Katharine Howard’s life (b before 1508/9, died 1554) is the most extraordinary tale. An exceptional character – who raised her tenants in rebellion against Henry’s agents in South Wales with her husband, who forced her second husband to divorce her in an age where divorce was vanishingly rare, who may well have taken her tenants to join the Pilgrimage of Grace, and who was closely involved in the rise and fall of her namesake, Queen Catherine. A woman not in favour of the quiet life. Discover her story below along with her letter to Thomas Cromwell and her will at the end as appendices.
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Early Life and Marriage to Rhys ap Gruffydd
Katharine Howard was one of the many children born to the 2nd Duke of Norfolk, and one of 7 born to the fecund Duke’s second wife Agnes Tilney, Duchess of Norfolk. She was therefore the sister of Thomas Howard, the 3rd Duke of Norfolk, the duke so close to Henry VIII through most of his reign.
Katherine Howard was born into this vast family somewhere before 1509, maybe as early as 1499. She probably spent her childhood among them at Norfolk’s great house and caput at Framlingham in Suffolk. But really she doesn’t hit the public record until her first marriage in 1522 to one Rhys ap Gruffydd. Rhys was the scion of Wales’s greatest dynasty of the time. When Henry Tudor (VII) landed at Milford Haven in 1485, his chances of winning the throne were transformed with the support of the Welsh landowner Rhys ap Thomas; he helped Henry to survive the march to Bosworth. He was duly rewarded, and became Henry’s great satrap in Wales, Governor of Wales, Justiciar of South Wales and more. His son Gruffyd was surely destined to take up where Rhys ap Thomas left off but Gruffydd died in 1521.
Rhys ap Thomas tried to make sure his grandson, Rhys ap Gruffydd (1508-1531) would succeed to all his honours as well as his lands, and the first step was to give the lad the best possible connections. And so in 1522 a great dynastic marriage was made when Rhys was married our Katharine Howard.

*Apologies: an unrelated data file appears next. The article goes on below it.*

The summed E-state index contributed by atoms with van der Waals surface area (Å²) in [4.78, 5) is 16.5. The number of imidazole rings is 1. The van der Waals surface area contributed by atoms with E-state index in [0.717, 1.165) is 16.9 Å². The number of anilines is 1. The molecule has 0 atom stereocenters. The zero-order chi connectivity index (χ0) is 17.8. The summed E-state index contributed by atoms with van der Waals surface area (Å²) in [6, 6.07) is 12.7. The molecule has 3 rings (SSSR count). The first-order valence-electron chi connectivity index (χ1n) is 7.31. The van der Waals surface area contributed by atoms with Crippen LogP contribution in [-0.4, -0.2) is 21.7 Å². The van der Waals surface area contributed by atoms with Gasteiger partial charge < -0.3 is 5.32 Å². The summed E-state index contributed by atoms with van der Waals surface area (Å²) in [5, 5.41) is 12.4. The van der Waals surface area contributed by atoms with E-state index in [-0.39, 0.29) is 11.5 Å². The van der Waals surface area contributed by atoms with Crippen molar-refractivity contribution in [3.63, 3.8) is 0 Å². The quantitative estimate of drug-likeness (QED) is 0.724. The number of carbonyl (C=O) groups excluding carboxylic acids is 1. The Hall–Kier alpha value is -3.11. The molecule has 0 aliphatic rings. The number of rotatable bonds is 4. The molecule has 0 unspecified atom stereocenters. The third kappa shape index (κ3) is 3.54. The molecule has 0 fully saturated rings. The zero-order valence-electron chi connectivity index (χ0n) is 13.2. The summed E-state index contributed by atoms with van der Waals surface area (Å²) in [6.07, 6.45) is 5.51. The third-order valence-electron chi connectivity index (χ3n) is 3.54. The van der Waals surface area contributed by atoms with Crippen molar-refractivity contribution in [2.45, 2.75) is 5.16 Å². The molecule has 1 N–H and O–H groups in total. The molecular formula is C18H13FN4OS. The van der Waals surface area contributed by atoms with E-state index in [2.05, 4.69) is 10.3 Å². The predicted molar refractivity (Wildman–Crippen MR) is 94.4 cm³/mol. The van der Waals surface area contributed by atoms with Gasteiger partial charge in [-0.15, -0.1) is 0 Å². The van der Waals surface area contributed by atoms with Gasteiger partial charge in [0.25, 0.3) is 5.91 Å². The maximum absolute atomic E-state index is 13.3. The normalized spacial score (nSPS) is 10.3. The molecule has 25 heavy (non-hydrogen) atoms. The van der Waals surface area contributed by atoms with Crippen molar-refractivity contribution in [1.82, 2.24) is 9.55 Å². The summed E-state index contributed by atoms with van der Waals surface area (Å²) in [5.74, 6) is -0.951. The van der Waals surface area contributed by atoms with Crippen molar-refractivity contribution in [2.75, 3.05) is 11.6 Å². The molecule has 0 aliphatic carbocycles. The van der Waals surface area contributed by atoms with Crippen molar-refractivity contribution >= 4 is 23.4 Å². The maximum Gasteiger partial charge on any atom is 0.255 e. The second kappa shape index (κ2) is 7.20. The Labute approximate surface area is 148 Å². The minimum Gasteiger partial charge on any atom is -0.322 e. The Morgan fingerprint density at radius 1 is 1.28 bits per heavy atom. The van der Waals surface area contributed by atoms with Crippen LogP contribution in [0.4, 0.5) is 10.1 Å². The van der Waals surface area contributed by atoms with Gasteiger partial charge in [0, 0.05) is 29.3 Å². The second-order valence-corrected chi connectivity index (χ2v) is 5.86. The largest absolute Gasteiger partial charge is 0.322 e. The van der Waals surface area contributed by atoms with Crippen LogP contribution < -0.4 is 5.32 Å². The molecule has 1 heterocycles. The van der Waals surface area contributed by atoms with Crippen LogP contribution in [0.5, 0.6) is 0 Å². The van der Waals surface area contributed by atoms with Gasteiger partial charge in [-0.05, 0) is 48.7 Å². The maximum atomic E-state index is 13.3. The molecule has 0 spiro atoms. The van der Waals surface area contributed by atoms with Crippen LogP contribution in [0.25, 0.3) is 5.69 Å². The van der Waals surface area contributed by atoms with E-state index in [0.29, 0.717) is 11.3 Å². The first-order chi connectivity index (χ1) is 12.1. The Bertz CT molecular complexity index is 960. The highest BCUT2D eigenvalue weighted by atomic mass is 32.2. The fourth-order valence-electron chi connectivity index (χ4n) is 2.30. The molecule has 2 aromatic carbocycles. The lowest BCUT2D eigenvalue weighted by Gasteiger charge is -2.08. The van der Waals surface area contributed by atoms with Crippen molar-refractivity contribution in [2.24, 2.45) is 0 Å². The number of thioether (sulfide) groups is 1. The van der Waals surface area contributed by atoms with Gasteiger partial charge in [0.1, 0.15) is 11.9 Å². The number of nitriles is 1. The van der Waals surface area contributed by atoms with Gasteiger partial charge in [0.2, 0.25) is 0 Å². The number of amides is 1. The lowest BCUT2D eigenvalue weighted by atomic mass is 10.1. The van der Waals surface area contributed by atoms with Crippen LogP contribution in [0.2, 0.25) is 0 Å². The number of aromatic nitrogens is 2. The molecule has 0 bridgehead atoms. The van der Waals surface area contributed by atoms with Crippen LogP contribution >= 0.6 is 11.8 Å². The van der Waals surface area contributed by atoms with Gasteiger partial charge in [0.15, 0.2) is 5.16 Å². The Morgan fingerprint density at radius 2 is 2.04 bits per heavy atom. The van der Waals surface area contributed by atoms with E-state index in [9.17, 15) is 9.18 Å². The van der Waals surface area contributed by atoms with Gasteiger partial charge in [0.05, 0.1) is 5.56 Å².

Insult and humiliation
In terms of personal attraction and compatibility it seems to have been a pretty successful marriage. Both of them would prove to be proud, wild, ambitious, aggressive, relentless and rebellious. They were a team. And if things had gone as their Grandfather had planned, no doubt they would have ruled Wales in an impressive manner and been noted pillars of the Tudor kingdom; but their fate was to direct their energies otherwise. And their path was defined by Henry VIII’s response to the death of Rhys ap Thomas in 1525. While Rhys and Katharine waited for the call from number 10 as it were, it was instead a 36 year old man called William Ferrers on whom Henry conferred the main titles of office. Rhys had been comprehensively passed over, snubbed. He was even excluded from the Council of Wales. It was seen as a very public humiliation. You might ask why Henry passed him over; maybe it was simply his age, just 17 at the time; Ferrers would have seemed a more experienced choice. It could have been that Rhys was already known as a bit of a wild one; or it could have been that, just like Kildare in lreland in later years Henry wanted to avoid creating this over powerful family in Wales.
Whatever the reason, a position as the loyal subordinate was not the favoured position for either Rhys or Katharine; neither were prepared to go quietly. They and the Rhys family had a deep well of local popularity, whereas Ferrers was an outsider, an object of suspicion. At one point when Katharine and Rhys returned to Wales it was recorded that
‘the whole country turned out to welcome him, and this made Lord Ferrers envious and jealous’.
Fighting for justice? A local power struggle